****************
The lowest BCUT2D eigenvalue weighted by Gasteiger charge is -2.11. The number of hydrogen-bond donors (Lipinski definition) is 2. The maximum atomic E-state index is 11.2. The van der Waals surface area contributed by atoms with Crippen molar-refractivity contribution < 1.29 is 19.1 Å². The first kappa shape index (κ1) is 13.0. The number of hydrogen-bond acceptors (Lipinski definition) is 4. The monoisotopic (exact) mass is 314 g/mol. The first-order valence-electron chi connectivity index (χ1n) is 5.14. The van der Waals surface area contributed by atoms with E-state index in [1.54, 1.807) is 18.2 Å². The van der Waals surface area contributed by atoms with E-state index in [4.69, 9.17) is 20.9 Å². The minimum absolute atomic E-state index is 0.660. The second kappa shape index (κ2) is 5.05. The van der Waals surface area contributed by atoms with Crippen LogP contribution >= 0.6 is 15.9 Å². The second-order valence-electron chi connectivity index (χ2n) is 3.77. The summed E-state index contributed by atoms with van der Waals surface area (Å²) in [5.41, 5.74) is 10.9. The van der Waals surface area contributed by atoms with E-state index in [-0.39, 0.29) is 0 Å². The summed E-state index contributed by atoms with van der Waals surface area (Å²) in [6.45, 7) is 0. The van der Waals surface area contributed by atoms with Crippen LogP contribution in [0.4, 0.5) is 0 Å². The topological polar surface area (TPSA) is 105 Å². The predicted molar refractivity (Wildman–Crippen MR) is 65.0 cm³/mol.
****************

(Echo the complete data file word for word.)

The lowest BCUT2D eigenvalue weighted by Gasteiger charge is -2.11. The number of hydrogen-bond donors (Lipinski definition) is 2. The maximum atomic E-state index is 11.2. The van der Waals surface area contributed by atoms with Crippen molar-refractivity contribution < 1.29 is 19.1 Å². The first kappa shape index (κ1) is 13.0. The number of hydrogen-bond acceptors (Lipinski definition) is 4. The monoisotopic (exact) mass is 314 g/mol. The first-order valence-electron chi connectivity index (χ1n) is 5.14. The van der Waals surface area contributed by atoms with E-state index in [1.54, 1.807) is 18.2 Å². The van der Waals surface area contributed by atoms with E-state index in [4.69, 9.17) is 20.9 Å². The minimum absolute atomic E-state index is 0.660. The second kappa shape index (κ2) is 5.05. The van der Waals surface area contributed by atoms with Crippen LogP contribution >= 0.6 is 15.9 Å². The second-order valence-electron chi connectivity index (χ2n) is 3.77. The summed E-state index contributed by atoms with van der Waals surface area (Å²) in [5.41, 5.74) is 10.9. The van der Waals surface area contributed by atoms with E-state index in [-0.39, 0.29) is 0 Å². The summed E-state index contributed by atoms with van der Waals surface area (Å²) in [6.45, 7) is 0. The van der Waals surface area contributed by atoms with Crippen LogP contribution in [0.4, 0.5) is 0 Å². The topological polar surface area (TPSA) is 105 Å². The predicted molar refractivity (Wildman–Crippen MR) is 65.0 cm³/mol.